Occupation: President — Laughing Hyena Records
Past Jobs: Ambulance attendant, studied Dentistry at the University of Missouri Kansas City
‘I was disowned’
This past June was no easy month for Arnie Hoffman. He had just taken delivery of a trove of returned CDs from truck stops across the country. “They even sent back Foxworthy,” he lamented.
Now, even for truckers, compact discs were in their final death throes, pushed out by smartphone technology, satellite radio and simple economics. On the racks that once housed the likes of Dave Dudley, Jeff Foxworthy and Red Sovine, nothing was left but cheap DVDs, pacifiers for a new breed of drivers tethered electronically to the 10-hour break. No longer was there a need for the raging ribaldry of a Southern comic to keep them awake while pushing those hard all-nighters. All today’s truckers needed was a little picture show and a bag of popcorn to kill the time until sleep finally came.
If you’re a gearjammer who’s been out here a while, you’ve probably done business with Arnie Hoffman. Ever bought a Jeff Foxworthy CD at a truckstop? Or something by Ron White, Joey Holiday, Willie P. Richardson, Louis L ‘Amour or Ray Carlisle? Hoffman’s indie label, Laughing Hyena Records, has catered almost exclusively to truckers for nearly five decades, and is credited with being the first to record and distribute Foxworthy and Ron White.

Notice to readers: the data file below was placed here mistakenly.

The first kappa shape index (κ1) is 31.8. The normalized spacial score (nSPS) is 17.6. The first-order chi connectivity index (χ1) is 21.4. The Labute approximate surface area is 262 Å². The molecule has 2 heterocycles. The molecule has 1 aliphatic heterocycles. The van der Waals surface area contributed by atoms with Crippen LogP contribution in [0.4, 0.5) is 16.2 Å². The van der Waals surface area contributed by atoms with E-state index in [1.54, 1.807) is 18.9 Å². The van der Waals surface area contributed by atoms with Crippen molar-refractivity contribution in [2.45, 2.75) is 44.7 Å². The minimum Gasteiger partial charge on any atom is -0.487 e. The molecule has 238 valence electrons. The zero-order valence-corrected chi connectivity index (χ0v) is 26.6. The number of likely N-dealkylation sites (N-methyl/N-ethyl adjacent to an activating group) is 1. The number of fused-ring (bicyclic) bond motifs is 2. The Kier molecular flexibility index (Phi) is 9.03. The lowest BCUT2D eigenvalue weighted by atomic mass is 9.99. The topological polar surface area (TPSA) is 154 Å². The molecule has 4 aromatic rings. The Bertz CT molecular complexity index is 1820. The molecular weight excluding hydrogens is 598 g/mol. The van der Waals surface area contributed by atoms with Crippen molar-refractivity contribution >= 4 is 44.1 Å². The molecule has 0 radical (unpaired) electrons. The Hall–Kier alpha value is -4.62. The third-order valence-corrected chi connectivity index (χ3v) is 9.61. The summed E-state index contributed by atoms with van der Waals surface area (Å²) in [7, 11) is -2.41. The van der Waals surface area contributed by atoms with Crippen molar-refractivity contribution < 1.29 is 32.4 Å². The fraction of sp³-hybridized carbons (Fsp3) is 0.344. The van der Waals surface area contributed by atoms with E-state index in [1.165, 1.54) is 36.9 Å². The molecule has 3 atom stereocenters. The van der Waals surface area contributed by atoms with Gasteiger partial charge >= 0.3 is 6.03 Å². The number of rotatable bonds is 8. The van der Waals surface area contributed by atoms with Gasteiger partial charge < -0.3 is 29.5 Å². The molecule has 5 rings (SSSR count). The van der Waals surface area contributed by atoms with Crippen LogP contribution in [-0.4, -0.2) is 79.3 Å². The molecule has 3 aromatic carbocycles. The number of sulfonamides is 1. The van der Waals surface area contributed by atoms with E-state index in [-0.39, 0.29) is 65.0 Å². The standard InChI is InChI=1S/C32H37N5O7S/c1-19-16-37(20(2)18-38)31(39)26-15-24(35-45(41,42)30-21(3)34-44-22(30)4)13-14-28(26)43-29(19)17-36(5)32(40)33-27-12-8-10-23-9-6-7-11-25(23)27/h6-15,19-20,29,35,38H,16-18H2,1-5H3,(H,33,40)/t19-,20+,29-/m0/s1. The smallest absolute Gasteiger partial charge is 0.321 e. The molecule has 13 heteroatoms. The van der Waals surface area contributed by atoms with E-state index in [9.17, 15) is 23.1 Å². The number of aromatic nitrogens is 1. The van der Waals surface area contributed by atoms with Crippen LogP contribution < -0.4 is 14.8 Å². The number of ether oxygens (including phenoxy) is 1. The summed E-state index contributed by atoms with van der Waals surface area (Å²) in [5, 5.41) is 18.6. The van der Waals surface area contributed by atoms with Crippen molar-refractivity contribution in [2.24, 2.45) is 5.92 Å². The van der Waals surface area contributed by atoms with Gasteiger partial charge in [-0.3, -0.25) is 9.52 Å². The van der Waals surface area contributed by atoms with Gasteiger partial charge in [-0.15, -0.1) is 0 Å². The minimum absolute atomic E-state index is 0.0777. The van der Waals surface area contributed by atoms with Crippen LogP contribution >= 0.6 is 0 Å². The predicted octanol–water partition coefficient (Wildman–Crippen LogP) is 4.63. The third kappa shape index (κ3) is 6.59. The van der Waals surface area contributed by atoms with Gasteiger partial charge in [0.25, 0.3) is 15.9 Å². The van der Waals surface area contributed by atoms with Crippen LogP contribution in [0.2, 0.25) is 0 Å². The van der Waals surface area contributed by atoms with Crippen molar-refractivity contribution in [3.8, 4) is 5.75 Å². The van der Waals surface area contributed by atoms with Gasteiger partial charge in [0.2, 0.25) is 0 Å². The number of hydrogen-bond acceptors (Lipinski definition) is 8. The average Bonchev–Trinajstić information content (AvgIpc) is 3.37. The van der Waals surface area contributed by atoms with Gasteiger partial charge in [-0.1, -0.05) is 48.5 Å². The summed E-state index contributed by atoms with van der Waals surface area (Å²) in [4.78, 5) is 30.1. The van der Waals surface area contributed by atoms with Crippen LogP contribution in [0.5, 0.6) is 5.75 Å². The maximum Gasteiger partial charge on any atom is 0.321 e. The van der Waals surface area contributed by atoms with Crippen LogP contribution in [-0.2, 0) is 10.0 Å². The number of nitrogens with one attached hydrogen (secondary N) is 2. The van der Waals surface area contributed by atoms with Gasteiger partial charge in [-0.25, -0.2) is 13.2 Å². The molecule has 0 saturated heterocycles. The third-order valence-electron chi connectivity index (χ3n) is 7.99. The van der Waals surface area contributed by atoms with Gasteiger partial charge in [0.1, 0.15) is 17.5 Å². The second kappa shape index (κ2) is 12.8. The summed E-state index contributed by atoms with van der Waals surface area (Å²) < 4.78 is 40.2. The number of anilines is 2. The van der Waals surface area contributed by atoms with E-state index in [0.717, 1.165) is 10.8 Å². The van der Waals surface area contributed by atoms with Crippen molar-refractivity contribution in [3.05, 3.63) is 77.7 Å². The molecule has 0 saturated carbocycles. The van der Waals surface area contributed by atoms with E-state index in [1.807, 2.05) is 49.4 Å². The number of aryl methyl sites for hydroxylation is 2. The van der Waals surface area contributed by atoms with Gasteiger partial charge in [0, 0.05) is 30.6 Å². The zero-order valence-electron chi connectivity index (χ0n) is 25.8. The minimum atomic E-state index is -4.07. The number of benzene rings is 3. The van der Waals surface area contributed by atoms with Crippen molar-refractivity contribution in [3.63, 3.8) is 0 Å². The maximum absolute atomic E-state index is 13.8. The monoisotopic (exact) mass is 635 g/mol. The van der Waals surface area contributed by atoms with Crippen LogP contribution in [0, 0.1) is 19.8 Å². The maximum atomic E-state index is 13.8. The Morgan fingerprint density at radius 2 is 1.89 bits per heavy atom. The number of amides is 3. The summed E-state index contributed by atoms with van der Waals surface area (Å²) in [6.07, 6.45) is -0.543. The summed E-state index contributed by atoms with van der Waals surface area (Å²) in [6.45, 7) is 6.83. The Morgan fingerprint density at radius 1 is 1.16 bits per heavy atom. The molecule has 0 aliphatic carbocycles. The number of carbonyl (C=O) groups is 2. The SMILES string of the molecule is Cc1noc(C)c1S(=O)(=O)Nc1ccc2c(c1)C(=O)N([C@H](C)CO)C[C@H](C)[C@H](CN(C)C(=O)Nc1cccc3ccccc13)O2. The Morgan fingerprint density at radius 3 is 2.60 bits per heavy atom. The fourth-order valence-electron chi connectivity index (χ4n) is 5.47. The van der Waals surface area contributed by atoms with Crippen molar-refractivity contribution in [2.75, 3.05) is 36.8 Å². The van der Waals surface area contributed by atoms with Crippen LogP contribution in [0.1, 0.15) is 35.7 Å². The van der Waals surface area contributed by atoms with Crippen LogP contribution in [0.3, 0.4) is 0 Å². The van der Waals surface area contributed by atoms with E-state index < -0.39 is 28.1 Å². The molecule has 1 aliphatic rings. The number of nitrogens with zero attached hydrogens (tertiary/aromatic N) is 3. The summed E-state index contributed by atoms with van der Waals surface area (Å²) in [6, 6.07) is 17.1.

The little-known truth: Before those comedians became household names, they were well-known in truck stops. Foxworthy’s “Redneck Test” alone would go on to sell north of 4 million copies, nearly all in the bins and racks where No. 2 diesel is sold.
Hoffman’s method was simple. As an early aficionado of the comedy club, he discovered he had an instinct for spotting great comedic talent. He had heard Rosanne Barr in her earliest performances and could quickly ascertain she would make it. Still, it would take years before the opportunity to record live performances would be realized.